The serine recombinase Tn3 resolvase catalyses recombination between two 114 bp res sites, each of which contains binding sites for three resolvase dimers. We have analysed the in vitro properties of resolvase variants with 'activating' mutations, which can catalyse recombination at binding site I of res when the rest of res is absent. Site I x site I recombination promoted by these variants can be as fast as res x res recombination promoted by wild-type resolvase. Activated variants have reduced topological selectivity and no longer require the 2-3' interface between subunits that is essential for wild-type resolvase-mediated recombination. They also promote formation of a stable synapse comprising a resolvase tetramer and two copies of site I. Cleavage of the DNA strands by the activated mutants is slow relative to the rate of synapsis. Stable resolvase tetramers were not detected in the absence of DNA or bound to a single site I. Our results lead us to conclude that the synapse is assembled by sequential binding of resolvase monomers to site I followed by interaction of two site I-dimer complexes. We discuss the implications of our results for the mechanisms of synapsis and regulation in recombination by wild-type resolvase.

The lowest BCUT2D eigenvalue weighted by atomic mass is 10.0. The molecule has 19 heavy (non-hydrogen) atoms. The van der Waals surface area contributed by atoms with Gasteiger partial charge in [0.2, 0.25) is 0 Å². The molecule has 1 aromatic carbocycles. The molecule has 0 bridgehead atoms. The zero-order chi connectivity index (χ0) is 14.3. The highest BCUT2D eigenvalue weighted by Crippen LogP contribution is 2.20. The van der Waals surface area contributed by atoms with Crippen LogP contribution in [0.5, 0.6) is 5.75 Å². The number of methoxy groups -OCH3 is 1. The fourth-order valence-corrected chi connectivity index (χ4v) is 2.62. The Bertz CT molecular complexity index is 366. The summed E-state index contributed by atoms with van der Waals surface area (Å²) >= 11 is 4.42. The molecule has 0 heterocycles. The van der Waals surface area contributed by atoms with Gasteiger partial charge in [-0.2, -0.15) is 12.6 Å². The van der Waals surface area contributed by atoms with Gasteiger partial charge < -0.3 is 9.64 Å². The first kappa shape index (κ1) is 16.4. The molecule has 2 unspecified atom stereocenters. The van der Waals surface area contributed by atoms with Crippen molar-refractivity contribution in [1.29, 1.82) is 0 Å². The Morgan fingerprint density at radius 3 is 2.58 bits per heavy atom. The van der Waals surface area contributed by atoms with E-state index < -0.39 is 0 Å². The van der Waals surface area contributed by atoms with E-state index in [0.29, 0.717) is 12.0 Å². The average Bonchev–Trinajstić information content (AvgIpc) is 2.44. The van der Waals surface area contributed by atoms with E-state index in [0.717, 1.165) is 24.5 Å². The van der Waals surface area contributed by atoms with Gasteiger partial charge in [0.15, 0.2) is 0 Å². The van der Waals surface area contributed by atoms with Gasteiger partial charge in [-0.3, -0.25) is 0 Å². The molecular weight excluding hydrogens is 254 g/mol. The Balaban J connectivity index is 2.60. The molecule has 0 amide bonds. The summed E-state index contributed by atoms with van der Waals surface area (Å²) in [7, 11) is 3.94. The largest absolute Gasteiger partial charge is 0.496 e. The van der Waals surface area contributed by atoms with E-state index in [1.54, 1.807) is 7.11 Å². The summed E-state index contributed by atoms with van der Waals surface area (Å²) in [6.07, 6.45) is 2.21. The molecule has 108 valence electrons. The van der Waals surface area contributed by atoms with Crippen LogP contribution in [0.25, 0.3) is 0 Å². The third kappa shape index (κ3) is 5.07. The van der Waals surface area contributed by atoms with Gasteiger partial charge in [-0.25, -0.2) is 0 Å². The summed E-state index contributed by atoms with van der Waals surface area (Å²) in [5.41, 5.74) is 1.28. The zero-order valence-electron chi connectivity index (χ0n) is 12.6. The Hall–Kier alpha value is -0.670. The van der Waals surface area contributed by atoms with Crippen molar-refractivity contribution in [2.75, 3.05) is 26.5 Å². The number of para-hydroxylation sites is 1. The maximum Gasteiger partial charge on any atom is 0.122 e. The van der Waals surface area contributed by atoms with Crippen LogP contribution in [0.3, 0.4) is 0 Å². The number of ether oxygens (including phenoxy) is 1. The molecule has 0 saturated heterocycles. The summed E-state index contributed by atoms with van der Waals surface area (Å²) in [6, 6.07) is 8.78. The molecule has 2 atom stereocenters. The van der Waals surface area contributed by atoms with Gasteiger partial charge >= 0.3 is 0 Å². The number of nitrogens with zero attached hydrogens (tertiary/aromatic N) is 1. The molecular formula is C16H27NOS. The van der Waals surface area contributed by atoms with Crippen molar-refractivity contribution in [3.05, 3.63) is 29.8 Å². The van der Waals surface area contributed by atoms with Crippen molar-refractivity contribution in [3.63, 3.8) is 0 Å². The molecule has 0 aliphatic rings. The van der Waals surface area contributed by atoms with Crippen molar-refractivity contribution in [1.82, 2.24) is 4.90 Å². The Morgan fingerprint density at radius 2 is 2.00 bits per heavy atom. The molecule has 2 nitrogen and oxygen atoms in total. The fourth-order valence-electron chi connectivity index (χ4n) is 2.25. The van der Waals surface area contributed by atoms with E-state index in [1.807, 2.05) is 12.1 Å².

Show MeSH
Related in: MedlinePlus